The above preview is unformatted text

This student written piece of work is one of many that can be found in our AS and A Level Buddhism section.

Found what you're looking for?

  • Start learning 29% faster today
  • 150,000+ documents available
  • Just £6.99 a month

Not the one? Search for your essay title...
  • Join over 1.2 million students every month
  • Accelerate your learning by 29%
  • Unlimited access from just £6.99 per month

See related essaysSee related essays

Related AS and A Level Buddhism essays

  1. In what ways and to what extent did the European Enlightenment challenge established sources ...

    Bacon provided a model and believed that knowledge should be useful and science should be practical. Eventually people started to believe that they were cleverer than their ancestors and maybe modern knowledge was more advanced. By the middle of the 18th Century religious interpretation of the universe had changed dramatically.

  2. Today is a result of yesterday, tomorrow is a result of today.(TM) To what ...

    Acting morally means acting right at this very moment. Acting right at this moment is the only true morality. It can be discussed right and wrong as abstract concepts, but those abstractions are always detached from the real situation in front of a Buddhist now, and so they are partial

  1. Emergence Of The Buddha

    The origins of Buddhism are closely connected with the origins of Hinduism. Buddhists don't believe in a God they just worship the highest in the caste system, the Brahmin. The Buddha is a highly respected person in the Buddhists Society. Buddhism is an amalgamation, an adaptation of Religions over time.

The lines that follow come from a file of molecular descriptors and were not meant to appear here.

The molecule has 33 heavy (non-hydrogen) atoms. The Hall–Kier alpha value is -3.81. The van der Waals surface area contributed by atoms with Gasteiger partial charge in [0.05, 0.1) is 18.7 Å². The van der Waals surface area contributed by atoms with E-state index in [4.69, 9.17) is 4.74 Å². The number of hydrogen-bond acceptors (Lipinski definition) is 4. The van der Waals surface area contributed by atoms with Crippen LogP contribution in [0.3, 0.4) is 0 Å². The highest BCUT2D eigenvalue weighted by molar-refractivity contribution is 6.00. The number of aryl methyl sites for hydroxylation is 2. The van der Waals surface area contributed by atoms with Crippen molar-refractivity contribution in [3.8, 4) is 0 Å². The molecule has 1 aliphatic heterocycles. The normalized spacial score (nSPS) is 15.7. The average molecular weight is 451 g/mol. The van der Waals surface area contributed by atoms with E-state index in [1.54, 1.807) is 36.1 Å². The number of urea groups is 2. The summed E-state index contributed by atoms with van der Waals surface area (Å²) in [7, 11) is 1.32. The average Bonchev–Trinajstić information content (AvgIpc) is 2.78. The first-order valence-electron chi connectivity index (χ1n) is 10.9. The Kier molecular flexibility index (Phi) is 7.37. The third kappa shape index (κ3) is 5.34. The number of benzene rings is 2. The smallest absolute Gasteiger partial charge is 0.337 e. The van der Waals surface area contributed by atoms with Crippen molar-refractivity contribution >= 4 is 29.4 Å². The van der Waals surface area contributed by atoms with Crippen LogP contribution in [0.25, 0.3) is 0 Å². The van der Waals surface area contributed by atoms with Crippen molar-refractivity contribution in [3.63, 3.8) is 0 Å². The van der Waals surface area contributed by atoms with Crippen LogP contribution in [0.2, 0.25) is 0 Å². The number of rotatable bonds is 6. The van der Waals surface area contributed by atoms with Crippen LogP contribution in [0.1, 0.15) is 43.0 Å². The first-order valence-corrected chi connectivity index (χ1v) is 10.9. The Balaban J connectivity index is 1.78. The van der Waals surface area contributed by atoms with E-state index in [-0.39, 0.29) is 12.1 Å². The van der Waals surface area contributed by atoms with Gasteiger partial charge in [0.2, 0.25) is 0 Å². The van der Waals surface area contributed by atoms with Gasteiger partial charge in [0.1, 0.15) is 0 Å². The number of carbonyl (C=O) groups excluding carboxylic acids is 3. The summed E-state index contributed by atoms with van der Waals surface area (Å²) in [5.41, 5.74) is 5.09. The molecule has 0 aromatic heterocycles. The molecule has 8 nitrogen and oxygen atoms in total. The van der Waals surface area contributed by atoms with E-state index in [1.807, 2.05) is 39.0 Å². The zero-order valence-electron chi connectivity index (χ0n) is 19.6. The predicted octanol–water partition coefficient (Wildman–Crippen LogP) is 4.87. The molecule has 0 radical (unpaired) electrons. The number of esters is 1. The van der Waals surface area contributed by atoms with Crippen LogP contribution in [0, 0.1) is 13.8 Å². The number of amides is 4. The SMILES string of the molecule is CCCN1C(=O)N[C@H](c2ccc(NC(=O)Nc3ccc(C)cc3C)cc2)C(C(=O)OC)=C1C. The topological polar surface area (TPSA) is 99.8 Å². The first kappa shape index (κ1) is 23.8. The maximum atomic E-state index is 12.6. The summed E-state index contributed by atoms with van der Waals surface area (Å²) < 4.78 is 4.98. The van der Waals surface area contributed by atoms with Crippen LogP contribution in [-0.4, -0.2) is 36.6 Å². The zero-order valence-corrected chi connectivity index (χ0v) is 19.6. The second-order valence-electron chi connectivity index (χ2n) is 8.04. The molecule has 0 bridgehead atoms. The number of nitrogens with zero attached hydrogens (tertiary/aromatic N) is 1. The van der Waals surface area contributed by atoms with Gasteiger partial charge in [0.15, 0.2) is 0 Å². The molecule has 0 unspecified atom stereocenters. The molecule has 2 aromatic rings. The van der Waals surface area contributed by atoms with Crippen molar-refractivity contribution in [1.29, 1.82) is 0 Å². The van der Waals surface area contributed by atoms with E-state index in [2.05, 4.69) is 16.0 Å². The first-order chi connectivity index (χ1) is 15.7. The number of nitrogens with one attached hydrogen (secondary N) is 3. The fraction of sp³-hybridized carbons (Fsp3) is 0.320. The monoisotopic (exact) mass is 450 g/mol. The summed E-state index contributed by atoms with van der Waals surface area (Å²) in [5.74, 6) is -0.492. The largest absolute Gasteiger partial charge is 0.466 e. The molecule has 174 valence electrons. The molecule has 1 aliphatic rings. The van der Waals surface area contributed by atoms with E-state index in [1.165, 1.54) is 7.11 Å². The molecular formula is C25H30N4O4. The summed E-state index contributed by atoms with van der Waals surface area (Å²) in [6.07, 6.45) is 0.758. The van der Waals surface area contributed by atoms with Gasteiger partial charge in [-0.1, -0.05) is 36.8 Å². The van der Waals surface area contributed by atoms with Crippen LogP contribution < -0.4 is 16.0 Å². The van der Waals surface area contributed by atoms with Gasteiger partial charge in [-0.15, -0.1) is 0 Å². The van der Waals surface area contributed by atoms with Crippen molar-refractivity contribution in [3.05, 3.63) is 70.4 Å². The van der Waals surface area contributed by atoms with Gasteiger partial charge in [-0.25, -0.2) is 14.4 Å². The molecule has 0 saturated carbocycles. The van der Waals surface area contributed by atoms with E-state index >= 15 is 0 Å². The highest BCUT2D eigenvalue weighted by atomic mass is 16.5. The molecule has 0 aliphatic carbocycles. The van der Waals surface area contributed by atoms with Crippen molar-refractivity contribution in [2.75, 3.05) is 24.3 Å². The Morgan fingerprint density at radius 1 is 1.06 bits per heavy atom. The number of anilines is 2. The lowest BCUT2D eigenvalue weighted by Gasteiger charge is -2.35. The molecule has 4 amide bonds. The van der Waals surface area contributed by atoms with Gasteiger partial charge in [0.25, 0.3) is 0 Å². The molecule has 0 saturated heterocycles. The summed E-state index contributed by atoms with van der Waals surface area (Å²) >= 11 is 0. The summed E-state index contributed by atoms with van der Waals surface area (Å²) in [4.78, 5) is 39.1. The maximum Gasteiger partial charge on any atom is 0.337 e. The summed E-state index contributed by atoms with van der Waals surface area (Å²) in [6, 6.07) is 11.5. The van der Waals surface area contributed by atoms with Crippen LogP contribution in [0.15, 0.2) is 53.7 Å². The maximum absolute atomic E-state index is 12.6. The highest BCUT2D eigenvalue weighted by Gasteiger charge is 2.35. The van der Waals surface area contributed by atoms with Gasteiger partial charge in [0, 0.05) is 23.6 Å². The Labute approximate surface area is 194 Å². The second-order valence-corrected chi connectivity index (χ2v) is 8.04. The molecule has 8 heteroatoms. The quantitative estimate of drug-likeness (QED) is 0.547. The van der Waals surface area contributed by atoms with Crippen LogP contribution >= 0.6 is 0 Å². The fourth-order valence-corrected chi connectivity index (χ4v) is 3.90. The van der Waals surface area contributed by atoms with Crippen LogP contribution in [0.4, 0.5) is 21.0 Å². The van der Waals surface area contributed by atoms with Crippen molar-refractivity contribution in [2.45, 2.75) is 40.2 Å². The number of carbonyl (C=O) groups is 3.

2. A discussion of the Buddhist beliefs about Buddha and Christian beliefs about Christ

    Jesus speaks positively about not seeking happiness in transient material goods and to have unselfish kindness to all, but for different reasons. He said about material objects, "Do not save riches for yourselves here on earth, where moths and rust destroy, and robbers break in and steal.

  1. Buddhism, Hinduism, Islam, Christianity and Judaism.

    Hinduism is a very complex and thought out religion that essentially gives an answer for any question that you might have about your life. With each answer Hinduism gives a reason and a possibility of strengthening your understanding of the answer.

  2. Buddhism - Select, describe and explain the events in the life of Siddhartha Gautama ...

    The fourth is patience, being thoughtful to other people. The fifth is meditation, which helps Buddhists keep calm. The sixth Paramitas is wisdom, the way of finding the truth. Buddhists have upaya kausala or skilful means. This means they try to see what is the right thing to do in a situation.

  1. Buddhism is one of the biggest religions founded in India in the 6th and ...

    This man had nothing, yet he had obtained happiness. This made Siddhartha realize the vanity of earthly pleasures. That very night Siddhartha did the unthinkable. At the age of 29, although married with a beautiful young son as well as heir to a very rich throne, he forsook it all,

  2. Select, describe and explain the events in the life of Siddhartha Gantama which illustrate ...

    I undertake to refrain from taking what is not given 3. I undertake to refrain from the misuse of the senses 4. I undertake to refrain from wrong speech 5. I undertake to refrain from taking intoxicants which cloud the mind If Buddhists do not abide by these they will

  • Over 160,000 pieces
    of student written work
  • Annotated by
    experienced teachers
  • Ideas and feedback to
    improve your own work